By Shaun Szkolnik
For the Tribune
TRUSSVILLE — On Dec. 15 at 11 a.m. a ceremony will be held at Trussville’s Jefferson Memorial Gardens to remember and honor departed veterans for their service to country and community.
“It is a national project,” said veteran and president of the local Fleet Reserve Association, Wayne Odell. “It started at Arlington National Cemetery. The goal is to put a wreath on every veteran’s grave throughout the country. We here in Trussville are very fortunate to have all active duty recruiters to lay the wreaths for each branch of service. We have the Alabama Artillery to fire the cannon. This year we’ve added bagpipes. We will have someone come and play taps also.”
The project, known as Wreaths Across America, coordinates and facilitates such events all around the country. Their mission is to ensure that those who gave all are never forgotten.
Jefferson Memorial Gardens in Trussville is the resting place for five young men from the local community who made that ultimate sacrifice.
“The five KIAs that we have here are Jason Stegall from Hewitt Trussville High School, he was killed on December 14, 2009,” said Odell. “He has a Bronze Star and a Purple Heart; he was two months and 14 days short of his 31st birthday.”
“Michael Wesley Hosey, he was killed September 17th, 2011. He was a student at Clay Chalkville high school. He received the Bronze Star, he was 27.”
“William Z. Van Osdol, he was killed on August 19, 2009. He has a Bronze Star and a Purple Heart. He was 23 years old. Six days short of his 24th birthday.”
“Kelly Stevin Prewitt, killed in action April 16, 2003. A student of Cathedral of the Cross in Center Point. He was awarded the Purple Heart. His age was 24.”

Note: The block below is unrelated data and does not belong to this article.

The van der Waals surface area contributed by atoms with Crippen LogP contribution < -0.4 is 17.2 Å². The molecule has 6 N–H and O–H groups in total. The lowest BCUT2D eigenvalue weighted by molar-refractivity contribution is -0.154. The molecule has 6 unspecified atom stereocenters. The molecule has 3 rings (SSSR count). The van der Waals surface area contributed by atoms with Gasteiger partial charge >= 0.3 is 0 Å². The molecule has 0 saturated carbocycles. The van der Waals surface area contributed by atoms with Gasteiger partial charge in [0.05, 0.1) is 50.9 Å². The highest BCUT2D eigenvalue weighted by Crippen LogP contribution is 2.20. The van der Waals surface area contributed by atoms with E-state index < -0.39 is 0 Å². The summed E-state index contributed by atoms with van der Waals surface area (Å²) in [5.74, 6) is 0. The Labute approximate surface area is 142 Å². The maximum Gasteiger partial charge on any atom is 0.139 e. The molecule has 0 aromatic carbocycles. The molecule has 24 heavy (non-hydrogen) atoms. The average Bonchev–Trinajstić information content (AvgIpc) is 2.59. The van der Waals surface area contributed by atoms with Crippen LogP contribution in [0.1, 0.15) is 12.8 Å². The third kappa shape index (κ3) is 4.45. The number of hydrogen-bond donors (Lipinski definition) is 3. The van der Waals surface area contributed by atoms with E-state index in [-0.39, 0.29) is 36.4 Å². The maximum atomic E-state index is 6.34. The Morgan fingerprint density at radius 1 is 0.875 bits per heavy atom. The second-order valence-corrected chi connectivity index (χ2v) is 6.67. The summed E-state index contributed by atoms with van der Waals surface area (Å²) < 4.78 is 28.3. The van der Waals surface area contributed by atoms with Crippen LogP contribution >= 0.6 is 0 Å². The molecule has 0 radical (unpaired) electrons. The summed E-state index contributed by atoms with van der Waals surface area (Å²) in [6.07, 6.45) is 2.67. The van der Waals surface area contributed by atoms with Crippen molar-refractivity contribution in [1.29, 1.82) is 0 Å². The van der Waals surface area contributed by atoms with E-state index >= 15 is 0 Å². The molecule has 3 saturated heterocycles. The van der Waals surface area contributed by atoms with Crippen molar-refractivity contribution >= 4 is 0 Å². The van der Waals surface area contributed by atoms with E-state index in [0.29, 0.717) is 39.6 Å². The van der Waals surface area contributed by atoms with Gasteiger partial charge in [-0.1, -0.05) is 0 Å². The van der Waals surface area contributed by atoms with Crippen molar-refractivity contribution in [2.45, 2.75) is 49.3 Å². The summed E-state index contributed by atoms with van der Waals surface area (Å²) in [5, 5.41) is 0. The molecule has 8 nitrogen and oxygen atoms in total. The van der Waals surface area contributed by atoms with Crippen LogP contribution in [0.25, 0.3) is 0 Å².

“Jonathon Millican was killed in action on January 20th, 2007. He attended Locus Forks High School. He was awarded the Silver Star and Purple Heart. He was 20 years old. Those are our five KIAs that are buried here in Trussville.”
Including these five heroes there are approximately 2000 veteran’s buried at Jefferson Memorial Gardens in Trussville. Providing a wreath for each one presents a challenge; however, the public and local business can help Wreaths Across America to accomplish their mission by purchasing wreaths that may then be placed on the graves. The wreaths can be purchased at Three Hots and a Cot, an organization dedicated to helping homeless veterans get back on their feet, at 2124 Old Springville Road.
“The Mayor of Trussville has issued a challenge,” said Odell. “He believes the Trussville community will purchase 100 wreaths. So, his challenge is to Clay, Pinson, Center Point and Locus Forks; all to purchase 100 wreaths in the memory of their sons that they have lost in combat.”